• OpenStack is not a virtualization engine like VMware or Citrix, it’s the glue that ties everything together.
  • Vendors like those listed above will package the OpenStack components.  (Compute for managing large networks of virtual machines; Storage includes object and block storage for use with servers and applications; Networking that provides pluggable, scalable API-drive network and IP management; Dashboard which gives administrators and users a graphical interface to access, provision and automated cloud-based resources; and Shared Services that include Identity and Image Services that span the Compute, Storage and Networking components.)  They’ll add their own “secret sauce” to the common stacks, making it easier and more cost-effective for them to provide cloud-based services.  (End user companies probably won’t utilize raw OpenStack components.)
  • OpenStack will allow companies who provide cloud-based services (public or private) to operate and manage very large, multi-vendor, virtualized environments – cost-effectively.  They can choose “best of breed” components from a variety of vendors, yet manage them as a single, consistent “whole”.  Something that is very hard, if not impossible to do today without the common APIs that are included in OpenStack.
  • Companies that are using or plan to use cloud-based services will be able to choose from a variety of services that can accommodate the mobile worker, are more cost-effective than traditional premise-based server implementations, and deliver the speed, flexibility, and accessibility they need to compete.

After listening to our staff, it was clear to me that all of the buzz about OpenStack was warranted.  That’s why Nexus is listed a participating company in OpenStack, and our engineers and architects are contributing code to the project itself.  We firmly believe that open standards and platforms like Linux and Apache fueled the explosion of the internet of today. In our opinion, OpenStack is becoming the open platform that the next generation of Cloud Computing will be built on, driving the industries growth and our growth with it.


Keeping an eye on what’s important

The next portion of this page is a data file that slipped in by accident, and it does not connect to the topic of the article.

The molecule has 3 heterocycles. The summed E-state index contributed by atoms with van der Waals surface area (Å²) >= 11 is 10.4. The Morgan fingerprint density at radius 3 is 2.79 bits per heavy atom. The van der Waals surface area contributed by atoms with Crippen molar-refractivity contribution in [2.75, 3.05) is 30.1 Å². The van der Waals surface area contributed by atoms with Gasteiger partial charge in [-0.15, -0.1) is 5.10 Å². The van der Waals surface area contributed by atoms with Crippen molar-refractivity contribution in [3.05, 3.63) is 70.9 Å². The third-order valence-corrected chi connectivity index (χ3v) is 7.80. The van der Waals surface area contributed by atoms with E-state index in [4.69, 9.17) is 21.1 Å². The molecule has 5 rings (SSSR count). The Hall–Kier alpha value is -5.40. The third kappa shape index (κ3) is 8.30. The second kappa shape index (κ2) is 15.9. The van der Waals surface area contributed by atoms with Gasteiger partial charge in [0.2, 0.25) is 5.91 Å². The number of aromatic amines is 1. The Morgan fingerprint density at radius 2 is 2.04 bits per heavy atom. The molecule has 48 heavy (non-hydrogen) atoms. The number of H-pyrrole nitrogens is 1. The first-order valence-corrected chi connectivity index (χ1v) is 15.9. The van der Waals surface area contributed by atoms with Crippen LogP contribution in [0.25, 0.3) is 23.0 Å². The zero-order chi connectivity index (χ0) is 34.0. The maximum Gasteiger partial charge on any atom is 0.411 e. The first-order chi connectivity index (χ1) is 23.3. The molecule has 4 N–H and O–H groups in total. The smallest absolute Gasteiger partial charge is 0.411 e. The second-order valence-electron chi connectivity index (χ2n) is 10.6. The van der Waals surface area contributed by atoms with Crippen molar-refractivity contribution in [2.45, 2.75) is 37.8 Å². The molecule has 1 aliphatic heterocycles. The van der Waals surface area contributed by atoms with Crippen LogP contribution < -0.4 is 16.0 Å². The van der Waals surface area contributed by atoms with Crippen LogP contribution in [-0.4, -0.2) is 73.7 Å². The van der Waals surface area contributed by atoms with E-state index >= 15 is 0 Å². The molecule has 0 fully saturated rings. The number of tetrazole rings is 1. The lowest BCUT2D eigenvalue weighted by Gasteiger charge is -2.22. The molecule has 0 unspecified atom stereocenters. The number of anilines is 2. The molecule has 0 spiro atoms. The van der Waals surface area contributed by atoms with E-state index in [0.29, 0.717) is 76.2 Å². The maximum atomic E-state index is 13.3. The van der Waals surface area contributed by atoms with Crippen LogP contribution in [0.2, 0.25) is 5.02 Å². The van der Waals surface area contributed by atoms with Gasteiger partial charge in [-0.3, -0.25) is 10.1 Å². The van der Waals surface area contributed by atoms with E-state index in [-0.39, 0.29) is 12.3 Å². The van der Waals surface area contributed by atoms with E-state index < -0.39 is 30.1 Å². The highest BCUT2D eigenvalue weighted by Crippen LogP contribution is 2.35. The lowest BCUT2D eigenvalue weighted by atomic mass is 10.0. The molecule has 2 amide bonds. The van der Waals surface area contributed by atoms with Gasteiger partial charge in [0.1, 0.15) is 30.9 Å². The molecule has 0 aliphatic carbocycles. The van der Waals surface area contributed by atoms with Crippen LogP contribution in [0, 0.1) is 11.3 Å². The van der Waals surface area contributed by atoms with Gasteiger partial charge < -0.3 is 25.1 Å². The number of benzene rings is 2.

August 23, 2012

– by Waheed Choudhry, President and COO

I just returned to the office yesterday from a family vacation to France and London for the Olympics.  Like any executive, I realized that the trip was going to present me with a big challenge.  I had to figure out a way to stay in touch with the business without letting it interfere with the quality time I planned to invest with my family.    

To meet that challenge, I put together a plan – a “family plan”.  My “family plan” allowed me get a needed break from the daily grind and spend time with the most important people in the world – my family.   It also allowed me to take care of business – important business.  Here’s how it worked.

  • Before we left for the trip, I got in contact with my wireless provider to put in place the service I’d need to make and receive voice calls only.   Text messages were out, as were their constant interruptions. 
  • Prior to the trip, I also met with my staff and made sure that all of them understood that they were in charge of the business.  I would be available, just not necessarily instantaneously. 
  • During the trip, I confined Email and other data capabilities to WiFi connections and hotels, Internet cafés, and Cisco’s Cisco House in London.  This ensured that I would share my family’s memories of the people we’d met, the places we’d seen, and the experiences we’d enjoyed.

My “family plan” was a huge success.  I’ve returned to the office renewed and rejuvenated.  My family and I have tons of wonderful memories from the trip – and the incredible opportunity to actually attend Olympic competitions.   And the business?  My staff has kept Nexus on course for another great year.

Staying connected anytime, anywhere, and anyplace is important to every business, everywhere.  But sometimes we as individuals have to remember that we need to disconnect as well.  When we disconnect it allows us to reconnect with the people who matter most– our family, friends, and community.   It allows us to keep an eye on what’s really important.

Click to watch a video on the Nexus corporate culture of “Success, Family, and Fun”